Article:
One of Váró’s favored sculptures is the seven-foot-tall “Emerging” (2016). This classical work, depicting a draped woman with her head hidden behind a large block of raw marble, elicited awe and delight when displayed in Laguna Art Museum in 2016. His marble sculpture, “Maestro Carl St. Clair” (2019), of Carl St. Claire, elevates the Pacific Symphony conductor to the eminent status he embodies. The life-size statue is installed in Costa Mesa’s Pacific Symphony Headquarters.

Other classically inspired pieces on view in SoCal are “Vestal” (1995) at the Tustin Ranch Marketplace, and “Ladies of the Nile” (1990) at the Embassy Suites in Brea. His “Standing Figure” (1994) depicting a fearless contemporary woman, in red Persian travertine stone, is installed at the Laguna College of Art and Design.

Váró’s “Palm Desert Peace Memorial” (1992) in Palm Desert, designed with architect Ross Andrews, includes four white marble sculptures of flames, resembling draped female figures, representing peace; and four rigid pillars, clad with granite, representing the threat of war.

Márton Váró, Standing Figure (1994). Laguna College of Art & Design, Laguna Beach. Red Persian travertine, 7x2x2 feet

Váró’s latest project is volunteering for a fundraiser to benefit the Visual Snow Initiative. Specifically, he will create a life-size sculpture from Carrara marble for the winner of an auction organized by VSI to fund research for a rare neurological disorder. That sculpture will depict the winner’s person of choice — a loved one, an ancestor or him/herself. On December 1, the link, VSIAuction.com, will direct interested parties to the Initiative’s auction page.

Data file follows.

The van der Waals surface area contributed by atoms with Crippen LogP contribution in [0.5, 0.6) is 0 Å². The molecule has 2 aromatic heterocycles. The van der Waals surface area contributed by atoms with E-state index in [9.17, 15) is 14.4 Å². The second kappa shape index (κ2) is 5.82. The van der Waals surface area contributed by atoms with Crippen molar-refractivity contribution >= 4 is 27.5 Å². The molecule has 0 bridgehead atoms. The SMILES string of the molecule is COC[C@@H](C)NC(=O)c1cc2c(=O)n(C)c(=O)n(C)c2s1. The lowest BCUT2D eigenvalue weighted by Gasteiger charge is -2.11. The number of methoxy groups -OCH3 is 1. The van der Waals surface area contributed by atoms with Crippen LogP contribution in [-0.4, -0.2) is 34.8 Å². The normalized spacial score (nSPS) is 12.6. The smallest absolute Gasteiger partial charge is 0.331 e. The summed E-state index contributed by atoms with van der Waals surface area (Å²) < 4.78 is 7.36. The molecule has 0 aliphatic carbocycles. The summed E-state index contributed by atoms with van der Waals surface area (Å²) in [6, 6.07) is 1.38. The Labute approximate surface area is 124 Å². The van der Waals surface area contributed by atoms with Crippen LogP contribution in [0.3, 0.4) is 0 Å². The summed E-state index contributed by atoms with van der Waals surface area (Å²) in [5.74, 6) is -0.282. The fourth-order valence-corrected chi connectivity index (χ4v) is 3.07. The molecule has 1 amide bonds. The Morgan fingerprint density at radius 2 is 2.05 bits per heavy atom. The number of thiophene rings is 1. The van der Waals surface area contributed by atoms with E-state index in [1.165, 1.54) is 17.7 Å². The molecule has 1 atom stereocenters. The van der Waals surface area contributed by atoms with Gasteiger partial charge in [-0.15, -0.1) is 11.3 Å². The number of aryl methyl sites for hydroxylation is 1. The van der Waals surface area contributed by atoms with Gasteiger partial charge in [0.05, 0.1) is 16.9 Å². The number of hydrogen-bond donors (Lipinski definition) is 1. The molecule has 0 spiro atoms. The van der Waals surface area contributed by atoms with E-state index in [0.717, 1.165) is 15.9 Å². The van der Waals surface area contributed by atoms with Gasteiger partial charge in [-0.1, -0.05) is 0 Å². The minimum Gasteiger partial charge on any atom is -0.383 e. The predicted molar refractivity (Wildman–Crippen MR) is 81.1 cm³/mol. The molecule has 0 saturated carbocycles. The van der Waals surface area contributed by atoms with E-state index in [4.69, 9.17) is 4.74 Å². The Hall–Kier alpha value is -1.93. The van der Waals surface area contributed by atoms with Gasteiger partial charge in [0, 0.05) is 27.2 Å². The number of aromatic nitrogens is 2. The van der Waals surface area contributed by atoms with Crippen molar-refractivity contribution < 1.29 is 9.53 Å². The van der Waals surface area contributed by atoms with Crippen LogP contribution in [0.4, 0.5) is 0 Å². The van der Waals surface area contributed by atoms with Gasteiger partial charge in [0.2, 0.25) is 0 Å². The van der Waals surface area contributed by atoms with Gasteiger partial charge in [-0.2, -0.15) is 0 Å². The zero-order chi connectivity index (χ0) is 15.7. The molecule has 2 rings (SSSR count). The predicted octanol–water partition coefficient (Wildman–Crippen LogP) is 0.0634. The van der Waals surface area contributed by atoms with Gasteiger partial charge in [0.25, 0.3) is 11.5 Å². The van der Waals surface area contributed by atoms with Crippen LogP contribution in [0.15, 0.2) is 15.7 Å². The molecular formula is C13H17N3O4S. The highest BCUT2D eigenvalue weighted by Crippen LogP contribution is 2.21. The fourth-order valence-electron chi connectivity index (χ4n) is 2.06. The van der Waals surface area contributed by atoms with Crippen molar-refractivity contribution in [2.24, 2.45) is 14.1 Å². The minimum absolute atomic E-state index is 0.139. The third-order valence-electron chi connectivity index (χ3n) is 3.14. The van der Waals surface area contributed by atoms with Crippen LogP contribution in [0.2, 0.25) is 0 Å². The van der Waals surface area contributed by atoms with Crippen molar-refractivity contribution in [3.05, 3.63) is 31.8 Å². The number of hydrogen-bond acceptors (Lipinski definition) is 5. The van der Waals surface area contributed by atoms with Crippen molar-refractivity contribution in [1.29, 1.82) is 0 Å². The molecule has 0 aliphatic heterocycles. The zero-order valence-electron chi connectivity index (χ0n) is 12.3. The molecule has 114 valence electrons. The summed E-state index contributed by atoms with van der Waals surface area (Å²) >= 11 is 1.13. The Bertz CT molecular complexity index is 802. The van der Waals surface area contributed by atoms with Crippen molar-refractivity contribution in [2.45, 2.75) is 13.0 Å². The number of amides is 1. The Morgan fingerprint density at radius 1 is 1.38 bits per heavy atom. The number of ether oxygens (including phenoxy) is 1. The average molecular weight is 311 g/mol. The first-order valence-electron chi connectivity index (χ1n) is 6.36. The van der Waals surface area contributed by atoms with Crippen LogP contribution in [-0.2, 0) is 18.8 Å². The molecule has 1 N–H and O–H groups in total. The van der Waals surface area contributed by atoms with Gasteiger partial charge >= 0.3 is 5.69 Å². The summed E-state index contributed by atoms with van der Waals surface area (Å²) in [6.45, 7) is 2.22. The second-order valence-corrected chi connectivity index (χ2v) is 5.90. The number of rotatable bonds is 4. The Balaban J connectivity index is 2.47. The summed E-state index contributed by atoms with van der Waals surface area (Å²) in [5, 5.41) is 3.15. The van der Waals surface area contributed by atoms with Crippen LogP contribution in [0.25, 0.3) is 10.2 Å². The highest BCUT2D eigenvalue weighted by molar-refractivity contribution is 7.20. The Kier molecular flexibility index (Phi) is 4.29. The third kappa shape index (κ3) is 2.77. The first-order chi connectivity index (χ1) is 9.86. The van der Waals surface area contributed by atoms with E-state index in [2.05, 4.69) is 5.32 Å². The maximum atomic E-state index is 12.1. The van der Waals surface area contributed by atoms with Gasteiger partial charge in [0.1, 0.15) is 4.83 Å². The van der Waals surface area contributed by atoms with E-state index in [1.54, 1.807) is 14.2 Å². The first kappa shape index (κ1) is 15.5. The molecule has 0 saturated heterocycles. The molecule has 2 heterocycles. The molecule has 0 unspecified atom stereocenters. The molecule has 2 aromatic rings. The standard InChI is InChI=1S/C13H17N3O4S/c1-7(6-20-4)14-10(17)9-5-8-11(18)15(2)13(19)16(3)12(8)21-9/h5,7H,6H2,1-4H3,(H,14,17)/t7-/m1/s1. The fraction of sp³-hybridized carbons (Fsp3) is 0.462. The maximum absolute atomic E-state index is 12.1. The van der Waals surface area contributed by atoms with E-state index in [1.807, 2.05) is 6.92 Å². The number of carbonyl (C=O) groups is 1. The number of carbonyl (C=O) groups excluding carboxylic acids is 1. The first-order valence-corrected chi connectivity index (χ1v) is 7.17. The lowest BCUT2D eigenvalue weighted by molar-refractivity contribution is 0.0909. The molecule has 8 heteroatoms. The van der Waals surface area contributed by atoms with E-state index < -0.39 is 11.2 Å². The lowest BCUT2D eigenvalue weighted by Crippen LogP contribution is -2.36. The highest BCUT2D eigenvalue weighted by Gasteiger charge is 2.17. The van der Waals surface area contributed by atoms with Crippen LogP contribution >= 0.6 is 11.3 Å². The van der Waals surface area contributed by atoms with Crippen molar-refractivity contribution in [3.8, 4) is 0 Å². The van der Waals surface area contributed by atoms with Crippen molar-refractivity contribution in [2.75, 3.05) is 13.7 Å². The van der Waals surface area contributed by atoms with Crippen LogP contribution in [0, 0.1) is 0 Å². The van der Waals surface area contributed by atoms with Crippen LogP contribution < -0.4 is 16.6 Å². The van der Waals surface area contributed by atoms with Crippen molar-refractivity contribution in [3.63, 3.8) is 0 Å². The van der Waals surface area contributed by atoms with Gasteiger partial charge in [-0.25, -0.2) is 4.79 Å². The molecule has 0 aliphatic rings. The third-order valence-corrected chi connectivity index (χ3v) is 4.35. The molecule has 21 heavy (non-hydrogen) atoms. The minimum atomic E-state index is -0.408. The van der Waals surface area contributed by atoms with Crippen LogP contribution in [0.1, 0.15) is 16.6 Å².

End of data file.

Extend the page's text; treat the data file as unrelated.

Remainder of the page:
The auction winner and a companion will also accompany Váró to the Tuscany marble quarry to hand-select the stone for the sculpture. When he returns home, he will labor for several months in his outdoor Irvine studio, carefully removing the excess stone to uncover the marble’s unique aspects of the “person of choice.”

Márton Váró’s diverse sculptural works, installed all over the world, are monuments to humankind’s artistic evolution. As he is full of energy and has no plans to stop working, history may well grant him the significant acclaim he deserves.

All photos supplied by Marton Varo, Jr./Brandefy.

Márton Váró, Maestro Carl St. Clair (2019). Costa Mesa, Pacific Symphony Headquarters
Carrara marble, 7x2x2 feet (detail)